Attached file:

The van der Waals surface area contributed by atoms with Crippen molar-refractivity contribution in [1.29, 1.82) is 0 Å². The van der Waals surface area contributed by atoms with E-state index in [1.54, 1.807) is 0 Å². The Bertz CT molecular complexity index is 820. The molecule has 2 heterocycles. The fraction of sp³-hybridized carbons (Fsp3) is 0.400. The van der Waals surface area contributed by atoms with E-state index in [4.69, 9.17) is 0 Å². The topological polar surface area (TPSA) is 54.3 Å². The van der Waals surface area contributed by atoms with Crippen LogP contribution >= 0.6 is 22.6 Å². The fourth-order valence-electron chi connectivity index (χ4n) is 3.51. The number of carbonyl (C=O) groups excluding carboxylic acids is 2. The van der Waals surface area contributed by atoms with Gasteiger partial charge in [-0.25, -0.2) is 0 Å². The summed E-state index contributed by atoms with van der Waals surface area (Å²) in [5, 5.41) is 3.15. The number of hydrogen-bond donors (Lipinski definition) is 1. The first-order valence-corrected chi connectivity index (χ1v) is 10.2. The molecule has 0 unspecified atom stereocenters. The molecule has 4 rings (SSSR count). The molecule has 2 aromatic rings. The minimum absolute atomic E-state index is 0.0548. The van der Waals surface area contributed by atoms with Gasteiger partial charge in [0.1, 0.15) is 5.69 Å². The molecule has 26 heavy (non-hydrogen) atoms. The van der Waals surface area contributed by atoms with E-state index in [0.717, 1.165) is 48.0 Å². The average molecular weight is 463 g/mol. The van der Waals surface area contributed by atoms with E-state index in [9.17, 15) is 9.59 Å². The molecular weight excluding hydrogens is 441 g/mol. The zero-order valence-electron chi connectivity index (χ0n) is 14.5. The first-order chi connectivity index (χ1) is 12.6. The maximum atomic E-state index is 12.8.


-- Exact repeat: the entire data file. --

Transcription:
The van der Waals surface area contributed by atoms with Crippen molar-refractivity contribution in [1.29, 1.82) is 0 Å². The van der Waals surface area contributed by atoms with E-state index in [1.54, 1.807) is 0 Å². The Bertz CT molecular complexity index is 820. The molecule has 2 heterocycles. The fraction of sp³-hybridized carbons (Fsp3) is 0.400. The van der Waals surface area contributed by atoms with E-state index in [4.69, 9.17) is 0 Å². The topological polar surface area (TPSA) is 54.3 Å². The van der Waals surface area contributed by atoms with Crippen LogP contribution >= 0.6 is 22.6 Å². The fourth-order valence-electron chi connectivity index (χ4n) is 3.51. The number of carbonyl (C=O) groups excluding carboxylic acids is 2. The van der Waals surface area contributed by atoms with Gasteiger partial charge in [-0.25, -0.2) is 0 Å². The summed E-state index contributed by atoms with van der Waals surface area (Å²) in [5, 5.41) is 3.15. The number of hydrogen-bond donors (Lipinski definition) is 1. The first-order valence-corrected chi connectivity index (χ1v) is 10.2. The molecule has 0 unspecified atom stereocenters. The molecule has 4 rings (SSSR count). The molecule has 2 aromatic rings. The minimum absolute atomic E-state index is 0.0548. The van der Waals surface area contributed by atoms with Gasteiger partial charge in [0.1, 0.15) is 5.69 Å². The molecule has 26 heavy (non-hydrogen) atoms. The van der Waals surface area contributed by atoms with E-state index in [0.717, 1.165) is 48.0 Å². The average molecular weight is 463 g/mol. The van der Waals surface area contributed by atoms with E-state index in [9.17, 15) is 9.59 Å². The molecular weight excluding hydrogens is 441 g/mol. The zero-order valence-electron chi connectivity index (χ0n) is 14.5. The first-order chi connectivity index (χ1) is 12.6. The maximum atomic E-state index is 12.8.